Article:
Pick Your Peak Stair Challenge

The Pick Your Peak Stair Challenge is a fun way to encourage movement, social connection, and physical activity throughout the day. The stair climbing challenge is for all faculty, staff and post-docs, regardless of your fitness level or capabilities. All abilities are welcome to participate. 

There will be prizes up for grabs, and meet-ups to participate in, and we’ll send out regular updates to help keep you and your team motivated during the challenge.

2024 Dates

The Challenge will run from  May 6 – June 2, 2024.


Registration for 2024 is now closed. 

How to take part in the challenge 


Popular stairs and hikes


Submit a photo of how you and/or your teammates are taking part in the challenge to be entered in a prize draw!   

Check out these Pick Your Peak Selfies from last year!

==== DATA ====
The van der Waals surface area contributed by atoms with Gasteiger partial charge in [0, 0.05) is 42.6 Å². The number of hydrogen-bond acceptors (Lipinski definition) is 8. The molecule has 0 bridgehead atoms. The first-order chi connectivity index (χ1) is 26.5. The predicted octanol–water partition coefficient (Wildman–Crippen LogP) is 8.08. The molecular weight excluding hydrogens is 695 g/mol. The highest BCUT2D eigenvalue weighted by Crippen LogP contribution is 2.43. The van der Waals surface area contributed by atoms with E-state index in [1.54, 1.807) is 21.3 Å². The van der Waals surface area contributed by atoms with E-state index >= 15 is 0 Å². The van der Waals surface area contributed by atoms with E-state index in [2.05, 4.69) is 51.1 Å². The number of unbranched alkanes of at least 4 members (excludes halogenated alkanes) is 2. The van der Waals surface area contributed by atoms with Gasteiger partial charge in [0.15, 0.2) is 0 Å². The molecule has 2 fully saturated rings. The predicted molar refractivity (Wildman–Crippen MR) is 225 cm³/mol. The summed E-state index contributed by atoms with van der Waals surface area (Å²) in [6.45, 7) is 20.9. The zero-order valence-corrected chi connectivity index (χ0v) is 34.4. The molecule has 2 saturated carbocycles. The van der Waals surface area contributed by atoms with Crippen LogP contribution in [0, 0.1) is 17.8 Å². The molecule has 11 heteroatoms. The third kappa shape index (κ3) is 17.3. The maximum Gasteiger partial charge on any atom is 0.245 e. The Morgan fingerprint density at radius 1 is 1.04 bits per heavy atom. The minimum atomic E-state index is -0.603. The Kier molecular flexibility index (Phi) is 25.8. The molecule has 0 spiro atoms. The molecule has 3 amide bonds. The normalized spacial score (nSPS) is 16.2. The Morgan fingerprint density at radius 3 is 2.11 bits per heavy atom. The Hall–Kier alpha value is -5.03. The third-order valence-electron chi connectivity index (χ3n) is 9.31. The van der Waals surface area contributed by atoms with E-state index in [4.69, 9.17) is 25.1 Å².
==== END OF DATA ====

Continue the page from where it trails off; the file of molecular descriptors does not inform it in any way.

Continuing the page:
Have questions? Please contact Lauren Lee.
We encourage departments to run the challenge at a time that works for them. Download the Pick Your Peak toolkit to learn more


Did you know?

  • Stair climbing requires 8-9 times more energy expenditure than sitting.
  • It counts as ‘vigorous’ physical activity and burns more calories per minute than jogging.
  • You burn roughly 1.5 calories for every 10 steps.
  • For buildings with five floors or less, it’s nearly always quicker to take the stairs.
  • Studies show office workers save up to 15 minutes a day by taking the stairs.
  • Stair climbing cuts carbon emissions. You could save between 0.3 & 0.6Kg of CO2/day.
  • It can lead to improved cardiovascular health and stronger joints and muscles.

Health & Wellbeing Disclaimer

The wellbeing information on this website is provided as information only and should not serve as a substitute for the consultation, diagnosis, or treatment from qualified physicians, mental health care providers, or other health care providers. External resources have been carefully selected but are not produced by UBC and UBC is not responsible for the content nor does UBC endorse products or services mentioned on these sites. Suggested links and resources are intended to educate but not to replace UBC policies, procedures or advice from health professionals.

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